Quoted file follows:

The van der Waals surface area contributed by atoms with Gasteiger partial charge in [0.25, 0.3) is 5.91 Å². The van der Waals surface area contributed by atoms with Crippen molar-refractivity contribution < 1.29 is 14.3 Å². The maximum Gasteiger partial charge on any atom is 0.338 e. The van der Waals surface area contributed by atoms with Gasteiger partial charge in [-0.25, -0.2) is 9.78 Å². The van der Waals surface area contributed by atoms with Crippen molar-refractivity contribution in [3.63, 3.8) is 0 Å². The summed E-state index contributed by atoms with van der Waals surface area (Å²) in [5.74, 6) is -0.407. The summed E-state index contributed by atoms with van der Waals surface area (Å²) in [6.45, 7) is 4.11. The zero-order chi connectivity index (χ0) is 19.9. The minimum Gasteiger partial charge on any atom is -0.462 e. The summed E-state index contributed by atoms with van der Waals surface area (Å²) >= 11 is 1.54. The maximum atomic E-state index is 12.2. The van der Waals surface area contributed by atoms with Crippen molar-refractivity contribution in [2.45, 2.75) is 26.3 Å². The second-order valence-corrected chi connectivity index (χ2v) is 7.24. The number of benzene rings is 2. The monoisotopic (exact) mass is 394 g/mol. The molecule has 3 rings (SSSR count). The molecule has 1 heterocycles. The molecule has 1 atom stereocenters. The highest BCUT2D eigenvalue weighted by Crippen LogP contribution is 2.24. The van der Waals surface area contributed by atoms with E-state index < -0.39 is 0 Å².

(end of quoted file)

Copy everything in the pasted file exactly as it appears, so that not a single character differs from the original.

The van der Waals surface area contributed by atoms with Gasteiger partial charge in [0.25, 0.3) is 5.91 Å². The van der Waals surface area contributed by atoms with Crippen molar-refractivity contribution < 1.29 is 14.3 Å². The maximum Gasteiger partial charge on any atom is 0.338 e. The van der Waals surface area contributed by atoms with Gasteiger partial charge in [-0.25, -0.2) is 9.78 Å². The van der Waals surface area contributed by atoms with Crippen molar-refractivity contribution in [3.63, 3.8) is 0 Å². The summed E-state index contributed by atoms with van der Waals surface area (Å²) in [5.74, 6) is -0.407. The summed E-state index contributed by atoms with van der Waals surface area (Å²) in [6.45, 7) is 4.11. The zero-order chi connectivity index (χ0) is 19.9. The minimum Gasteiger partial charge on any atom is -0.462 e. The summed E-state index contributed by atoms with van der Waals surface area (Å²) >= 11 is 1.54. The maximum atomic E-state index is 12.2. The van der Waals surface area contributed by atoms with Crippen molar-refractivity contribution in [2.45, 2.75) is 26.3 Å². The second-order valence-corrected chi connectivity index (χ2v) is 7.24. The number of benzene rings is 2. The monoisotopic (exact) mass is 394 g/mol. The molecule has 3 rings (SSSR count). The molecule has 1 heterocycles. The molecule has 1 atom stereocenters. The highest BCUT2D eigenvalue weighted by Crippen LogP contribution is 2.24. The van der Waals surface area contributed by atoms with E-state index < -0.39 is 0 Å².